Believe it or not, our iPhones are underused, says Chris Curran, principal and chief technologist in PwC's advisory practice. "These smartphones have high bandwidth connections. They've got GPS, a compass, and an accelerometer. High definition camera displays, a video camera, a speaker, and a microphone."
Some companies are starting to address this problem by linking the capabilities of smartphones and tablets to augment the actual world. Yelp was one of the first to unveil an application, back in 2009, that uses GPS to layer a map of recommended restaurants on top of the phone's camera view.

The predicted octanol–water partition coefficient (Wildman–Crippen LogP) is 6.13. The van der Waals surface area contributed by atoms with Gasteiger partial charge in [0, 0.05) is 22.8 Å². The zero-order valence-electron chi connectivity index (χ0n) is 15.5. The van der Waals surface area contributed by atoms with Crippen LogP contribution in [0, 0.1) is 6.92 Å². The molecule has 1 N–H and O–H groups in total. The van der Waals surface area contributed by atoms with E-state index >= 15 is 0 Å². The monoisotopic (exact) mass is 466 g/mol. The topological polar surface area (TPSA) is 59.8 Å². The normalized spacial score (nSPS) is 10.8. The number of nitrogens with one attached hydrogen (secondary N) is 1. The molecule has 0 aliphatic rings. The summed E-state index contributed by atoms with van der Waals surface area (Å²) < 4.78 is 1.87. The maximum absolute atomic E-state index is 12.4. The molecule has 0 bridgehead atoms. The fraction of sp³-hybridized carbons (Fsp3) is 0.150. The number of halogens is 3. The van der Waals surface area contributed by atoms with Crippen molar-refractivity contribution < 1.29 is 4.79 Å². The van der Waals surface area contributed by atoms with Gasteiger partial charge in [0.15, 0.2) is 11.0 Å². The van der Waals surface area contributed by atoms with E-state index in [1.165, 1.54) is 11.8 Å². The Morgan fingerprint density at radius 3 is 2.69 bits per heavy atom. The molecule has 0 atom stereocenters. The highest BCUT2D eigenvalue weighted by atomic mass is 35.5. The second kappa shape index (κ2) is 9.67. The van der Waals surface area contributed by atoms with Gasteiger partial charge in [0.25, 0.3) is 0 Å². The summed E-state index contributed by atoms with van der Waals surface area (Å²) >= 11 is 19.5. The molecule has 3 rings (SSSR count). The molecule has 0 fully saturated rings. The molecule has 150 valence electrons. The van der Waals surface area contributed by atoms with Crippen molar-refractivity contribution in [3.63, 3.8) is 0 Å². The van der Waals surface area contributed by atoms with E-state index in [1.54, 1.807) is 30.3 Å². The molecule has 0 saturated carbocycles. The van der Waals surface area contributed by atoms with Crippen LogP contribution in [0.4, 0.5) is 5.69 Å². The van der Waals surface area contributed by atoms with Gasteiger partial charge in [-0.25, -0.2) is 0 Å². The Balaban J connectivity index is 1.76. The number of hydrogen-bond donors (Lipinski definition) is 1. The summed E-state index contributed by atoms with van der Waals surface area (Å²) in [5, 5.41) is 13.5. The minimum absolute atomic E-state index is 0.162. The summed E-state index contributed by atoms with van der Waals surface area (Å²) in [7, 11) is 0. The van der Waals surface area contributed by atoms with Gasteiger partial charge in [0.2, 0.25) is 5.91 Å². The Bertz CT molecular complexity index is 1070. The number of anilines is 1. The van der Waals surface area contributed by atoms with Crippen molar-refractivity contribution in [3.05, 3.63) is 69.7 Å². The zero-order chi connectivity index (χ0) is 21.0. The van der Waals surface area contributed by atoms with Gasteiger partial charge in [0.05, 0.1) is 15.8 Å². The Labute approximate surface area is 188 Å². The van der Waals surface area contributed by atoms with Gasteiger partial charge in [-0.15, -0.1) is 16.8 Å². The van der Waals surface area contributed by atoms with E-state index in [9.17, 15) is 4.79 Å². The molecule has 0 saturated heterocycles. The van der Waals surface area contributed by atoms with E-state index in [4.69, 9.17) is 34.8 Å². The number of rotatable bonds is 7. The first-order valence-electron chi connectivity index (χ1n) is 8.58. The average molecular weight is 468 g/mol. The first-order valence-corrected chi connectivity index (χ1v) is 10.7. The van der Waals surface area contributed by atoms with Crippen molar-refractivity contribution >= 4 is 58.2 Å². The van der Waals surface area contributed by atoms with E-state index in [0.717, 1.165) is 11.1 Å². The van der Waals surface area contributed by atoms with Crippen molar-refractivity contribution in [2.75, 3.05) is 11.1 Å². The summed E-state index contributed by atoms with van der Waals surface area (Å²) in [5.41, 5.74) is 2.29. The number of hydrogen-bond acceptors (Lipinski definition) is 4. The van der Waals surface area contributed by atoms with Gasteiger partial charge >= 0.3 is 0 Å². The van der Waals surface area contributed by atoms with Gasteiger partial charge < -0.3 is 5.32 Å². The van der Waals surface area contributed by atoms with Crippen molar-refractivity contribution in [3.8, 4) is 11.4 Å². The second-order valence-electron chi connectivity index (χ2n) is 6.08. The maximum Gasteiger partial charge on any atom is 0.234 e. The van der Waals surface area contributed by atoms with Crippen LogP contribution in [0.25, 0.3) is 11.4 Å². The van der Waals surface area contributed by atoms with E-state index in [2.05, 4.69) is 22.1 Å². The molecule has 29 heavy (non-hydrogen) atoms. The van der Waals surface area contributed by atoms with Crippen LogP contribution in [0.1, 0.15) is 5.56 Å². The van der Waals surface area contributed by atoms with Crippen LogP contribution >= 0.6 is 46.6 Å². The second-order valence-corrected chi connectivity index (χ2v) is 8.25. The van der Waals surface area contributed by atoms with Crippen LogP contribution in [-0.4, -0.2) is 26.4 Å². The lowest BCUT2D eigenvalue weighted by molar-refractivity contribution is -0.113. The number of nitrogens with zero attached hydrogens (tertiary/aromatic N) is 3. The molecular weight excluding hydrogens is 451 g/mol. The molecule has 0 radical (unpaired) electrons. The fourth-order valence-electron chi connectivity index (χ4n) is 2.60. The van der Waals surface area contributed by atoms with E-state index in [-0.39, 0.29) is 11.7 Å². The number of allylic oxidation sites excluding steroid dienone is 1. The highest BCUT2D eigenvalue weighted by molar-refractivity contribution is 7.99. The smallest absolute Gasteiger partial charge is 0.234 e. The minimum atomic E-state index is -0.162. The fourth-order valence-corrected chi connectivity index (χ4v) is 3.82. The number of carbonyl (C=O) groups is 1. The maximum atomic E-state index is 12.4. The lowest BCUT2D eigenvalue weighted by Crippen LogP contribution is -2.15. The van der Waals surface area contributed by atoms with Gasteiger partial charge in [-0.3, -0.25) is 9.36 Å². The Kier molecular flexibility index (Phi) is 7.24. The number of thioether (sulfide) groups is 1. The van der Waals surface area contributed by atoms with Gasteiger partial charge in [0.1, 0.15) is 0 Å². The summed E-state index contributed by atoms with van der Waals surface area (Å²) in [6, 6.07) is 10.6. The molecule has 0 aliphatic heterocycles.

This past year has heralded new augmented reality advances. For example, developer 13th Lab released an augmented reality application for Minecraft, a game that lets users alter a digital world. The app lets users place the virtual objects that they build, via a phone camera, into the real world.
Also this year, says Curran, companies have started to realize that augmented reality could be helpful for more than just games. Curran says he has spoken with health care companies to figure out how to use data from people's smartphones to predict how diseases spread.
From slick, touch-enabled remote controls to robots that clean your floors for you, these cool gadgets are the most droolworthy devices out there.
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